Committees’ actions send full-communion agreements, other ecumenical matters to General Convention, defer another until 2024

By Melodie Woerman
Posted Jun 21, 2022

The General Convention legislative committees on Ecumenical & Interreligious Relations consider resolutions during their online meeting June 18.

[Episcopal News Service] Action taken on June 18 during an online meeting of the General Convention legislative committees on Ecumenical & Interreligious Relations puts The Episcopal Church one step closer to full-communion agreements with the Evangelical Lutheran Church in Canada and the Church of Sweden.

The full-communion agreement with Lutherans in Canada is part of Resolution A092, “Churches Beyond Borders,” which describes a four-way joint agreement between The Episcopal Church, The Anglican Church of Canada, the Evangelical Lutheran Church in America and the Evangelical Lutheran Church in Canada. The Episcopal Church already is in full communion with all other Anglican Communion provinces, including Canada, and in 2001 it entered into full communion with the Evangelical Lutheran Church in America through “Called to Common Mission.” This resolution establishes an official relationship with the Evangelical Lutheran Church in Canada by amending Canon I.20.1, which sets out full-communion agreements.

“Full communion” means clergy of one church are eligible to serve congregations of the other. In addition, bishops of both churches are to be invited to participate in each other’s services of ordination.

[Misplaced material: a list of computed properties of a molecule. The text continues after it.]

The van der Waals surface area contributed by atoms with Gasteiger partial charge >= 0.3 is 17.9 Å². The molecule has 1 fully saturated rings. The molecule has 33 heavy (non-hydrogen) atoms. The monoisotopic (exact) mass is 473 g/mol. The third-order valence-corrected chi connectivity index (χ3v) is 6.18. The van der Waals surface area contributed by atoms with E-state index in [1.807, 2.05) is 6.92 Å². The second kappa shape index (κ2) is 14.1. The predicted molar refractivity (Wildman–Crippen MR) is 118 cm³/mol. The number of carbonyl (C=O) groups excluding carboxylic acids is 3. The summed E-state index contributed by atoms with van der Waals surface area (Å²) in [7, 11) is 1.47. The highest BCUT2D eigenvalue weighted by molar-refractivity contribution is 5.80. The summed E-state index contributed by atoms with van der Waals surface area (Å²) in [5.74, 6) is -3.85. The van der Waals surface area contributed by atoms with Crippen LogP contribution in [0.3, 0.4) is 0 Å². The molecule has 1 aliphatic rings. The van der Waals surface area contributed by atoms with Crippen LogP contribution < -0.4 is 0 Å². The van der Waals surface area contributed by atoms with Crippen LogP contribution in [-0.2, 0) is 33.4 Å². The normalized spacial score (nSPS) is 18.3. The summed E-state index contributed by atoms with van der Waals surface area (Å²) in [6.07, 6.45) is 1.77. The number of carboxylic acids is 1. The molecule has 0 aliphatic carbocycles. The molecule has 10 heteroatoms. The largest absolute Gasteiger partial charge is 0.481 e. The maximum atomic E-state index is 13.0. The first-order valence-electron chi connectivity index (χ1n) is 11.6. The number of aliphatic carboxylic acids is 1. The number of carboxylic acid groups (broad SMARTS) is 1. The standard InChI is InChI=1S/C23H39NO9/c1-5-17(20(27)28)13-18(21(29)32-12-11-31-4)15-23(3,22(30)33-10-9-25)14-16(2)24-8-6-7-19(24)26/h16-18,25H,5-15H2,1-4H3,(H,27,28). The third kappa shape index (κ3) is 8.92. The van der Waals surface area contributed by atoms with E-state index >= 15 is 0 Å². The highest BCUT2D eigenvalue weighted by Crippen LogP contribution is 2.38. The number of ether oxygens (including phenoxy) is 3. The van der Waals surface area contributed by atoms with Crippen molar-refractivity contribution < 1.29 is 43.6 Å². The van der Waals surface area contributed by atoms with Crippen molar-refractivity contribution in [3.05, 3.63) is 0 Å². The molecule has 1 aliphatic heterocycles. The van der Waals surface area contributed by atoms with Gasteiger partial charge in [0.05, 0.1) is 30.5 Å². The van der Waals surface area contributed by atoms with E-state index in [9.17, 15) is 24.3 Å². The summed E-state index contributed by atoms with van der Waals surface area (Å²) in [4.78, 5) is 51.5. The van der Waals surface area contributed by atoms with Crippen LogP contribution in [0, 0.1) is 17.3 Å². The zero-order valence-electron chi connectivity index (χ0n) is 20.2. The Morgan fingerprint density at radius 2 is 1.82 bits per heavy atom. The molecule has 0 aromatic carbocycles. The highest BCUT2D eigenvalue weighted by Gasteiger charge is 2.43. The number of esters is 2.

During an earlier hearing on this resolution in February, the Rev. Margaret Rose, The Episcopal Church’s deputy for ecumenical and interreligious relations, said that this joint agreement has been developing for more than a decade and that the other three bodies already have agreed to it.

Resolution A137 codifies full communion with the (Lutheran) Church of Sweden in Canon I.20.1 and also clarifies policies to facilitate ministry exchange between the two churches. In 2018 the 79th General Convention acknowledged and affirmed the existence of a full-communion relationship with the Church of Sweden and called on the 80th General Convention to present a memorandum of understanding setting forth the terms and procedures of that full-communion relationship. That memorandum was finalized by both churches on Jan. 15, 2022

The deputies’ and bishops’ committees recommended the adoption of both resolutions. Because they amend the canons, they will be reviewed by the legislative committees on Constitution & Canons before they are sent to the House of Bishops, the usual house of origin for resolutions dealing with ecumenical matters.

The Very Rev. Brian Granzt, deputy from Northern Indiana, chairs the online meeting of the General Convention legislative committees on Ecumenical & Interreligious Relations on June 18.

If adopted by General Convention, these proposals would bring to seven the number of full-communion partners with The Episcopal Church: the Evangelical Lutheran Church in America; the Moravian Church (Northern and Southern Provinces; the Mar Thoma Syrian Church of Malabar, India; the Old Catholic Church of the Union of Utrecht; the Philippine Independent Church; the Church of Sweden; and the Evangelical Lutheran Church in Canada.